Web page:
In his first game against Western Michigan, he picked up four sacks. In his second game against Akron, he had three forced fumbles and one fumble recovery plus 1½ sacks. But he failed to register another sack the rest of the season, which was cut short by four games for his involvement in the Michigan Stadium tunnel incident.
Albeit against easier competition, the Spartans' defense went as Windmon did early on, allowing just 13 points in the first game and zero against Akron.
Over the next four games combined, Windmon had 14 tackles, including two for loss, and MSU allowed an average of 37.3 points per game against FBS-level foes.
But that's just part of the story. After the four straight losses, the Spartans decided to abandon some of their 4-2-5 principles and start using more of a 4-3 defense, making the switch against Wisconsin. Windmon moved from defensive end to linebacker, the position he played at UNLV, and had 11 tackles, two tackles for loss and won his third Big Ten defensive player of the week award. He had 12 tackles the next week against the Wolverines in his final game.
If the Spartans can continue to carve out a role where Windmon can succeed, watch out.
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No. 2: Offensive line
If you want to know why MSU has failed to be as consistent as it was in the heyday of the Dantonio era, look no further than the offensive line.
Since Jack Conklin was drafted by the Tennessee Titans in the first round in 2016, only two Spartan offensive linemen have been picked: Brian Allen (fourth round, 2018) and AJ Arcuri (seventh round, 2022).
MSU has never been an offensive line factory, but having players capable of making the next level was a selling point for Tucker when he came to Michigan State. He wanted bigger, stronger, NFL-type guys at those positions, but that has yet to take shape.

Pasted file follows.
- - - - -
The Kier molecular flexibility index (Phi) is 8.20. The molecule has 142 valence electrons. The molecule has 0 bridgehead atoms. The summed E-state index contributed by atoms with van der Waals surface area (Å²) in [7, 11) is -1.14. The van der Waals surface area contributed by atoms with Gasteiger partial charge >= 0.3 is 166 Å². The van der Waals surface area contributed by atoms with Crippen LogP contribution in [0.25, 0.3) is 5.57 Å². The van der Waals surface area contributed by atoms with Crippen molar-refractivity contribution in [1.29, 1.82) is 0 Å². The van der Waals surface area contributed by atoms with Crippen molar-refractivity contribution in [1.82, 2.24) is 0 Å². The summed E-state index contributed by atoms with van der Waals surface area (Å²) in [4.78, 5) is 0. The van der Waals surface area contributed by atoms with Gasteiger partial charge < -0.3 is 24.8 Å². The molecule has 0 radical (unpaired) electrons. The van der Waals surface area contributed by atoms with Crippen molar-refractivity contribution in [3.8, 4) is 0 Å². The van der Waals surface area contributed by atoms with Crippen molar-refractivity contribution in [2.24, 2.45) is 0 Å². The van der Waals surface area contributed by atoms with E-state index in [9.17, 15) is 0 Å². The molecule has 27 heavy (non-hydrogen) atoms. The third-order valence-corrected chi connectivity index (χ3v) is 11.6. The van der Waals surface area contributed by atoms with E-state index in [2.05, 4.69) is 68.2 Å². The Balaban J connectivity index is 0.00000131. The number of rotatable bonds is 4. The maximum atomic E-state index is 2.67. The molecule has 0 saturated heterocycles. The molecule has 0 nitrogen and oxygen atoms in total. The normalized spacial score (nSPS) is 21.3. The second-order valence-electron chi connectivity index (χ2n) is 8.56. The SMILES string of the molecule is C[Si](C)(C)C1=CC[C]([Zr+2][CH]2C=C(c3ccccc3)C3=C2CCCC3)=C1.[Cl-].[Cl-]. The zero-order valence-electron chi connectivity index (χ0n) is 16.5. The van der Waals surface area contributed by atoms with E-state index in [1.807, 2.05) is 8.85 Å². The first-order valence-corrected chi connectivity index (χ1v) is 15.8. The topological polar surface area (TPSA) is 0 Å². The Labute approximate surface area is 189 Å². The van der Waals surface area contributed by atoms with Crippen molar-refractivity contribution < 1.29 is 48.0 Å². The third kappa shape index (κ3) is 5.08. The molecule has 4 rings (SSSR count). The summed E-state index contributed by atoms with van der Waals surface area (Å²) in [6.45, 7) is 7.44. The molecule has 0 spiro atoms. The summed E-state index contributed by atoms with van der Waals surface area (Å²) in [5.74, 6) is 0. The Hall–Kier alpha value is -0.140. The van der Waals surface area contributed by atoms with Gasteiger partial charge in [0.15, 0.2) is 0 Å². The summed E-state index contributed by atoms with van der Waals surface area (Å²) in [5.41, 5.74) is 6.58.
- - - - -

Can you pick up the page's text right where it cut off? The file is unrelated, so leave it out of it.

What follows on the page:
As the Spartans' offensive line tries to take a step forward, it will be many of the same names competing for snaps. J.D. Duplain represented the line at Big Ten media days in Indianapolis, a strong indication he will be one of the leaders and get major playing time. Nick Samac has started 22 games, including all 12 at center last year for MSU. There is strong buzz about Keyshawn Blackstock, a 6-foot-5, 315-pound junior college transfer, but he has yet to prove it on this level.
It's nearly impossible to put out a consistent offensive product without strong offensive line play. With a new quarterback, inexperienced receivers and question marks at running back, MSU needs the line to lead this unit.
No. 1: QB Noah Kim
Although the Spartans haven't announced a starting QB, Kim is the logical replacement for Thorne.
This will be his fourth season on campus; although he was one of Dantonio's final recruits, he has spent his entire career with Tucker.
Kim played in only mop-up duty last season, but during four blowouts (two when the Spartans were winning and two where they were losing) he completed 14 of 19 passes with three touchdowns and zero interceptions.
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It's important for Michigan State to figure out what it has with the quarterback position. Kim will face a challenge from former four-star prospect Katin Houser, a 6-foot-3, 205-pound redshirt freshman and Tucker recruit.
The window to prove oneself in college football can be incredibly small. All opportunities are not created equally and Kim will have to perform early and often this season even if he wins the job.
If he does, the staff can spend more time and resources developing other parts of the roster that need help.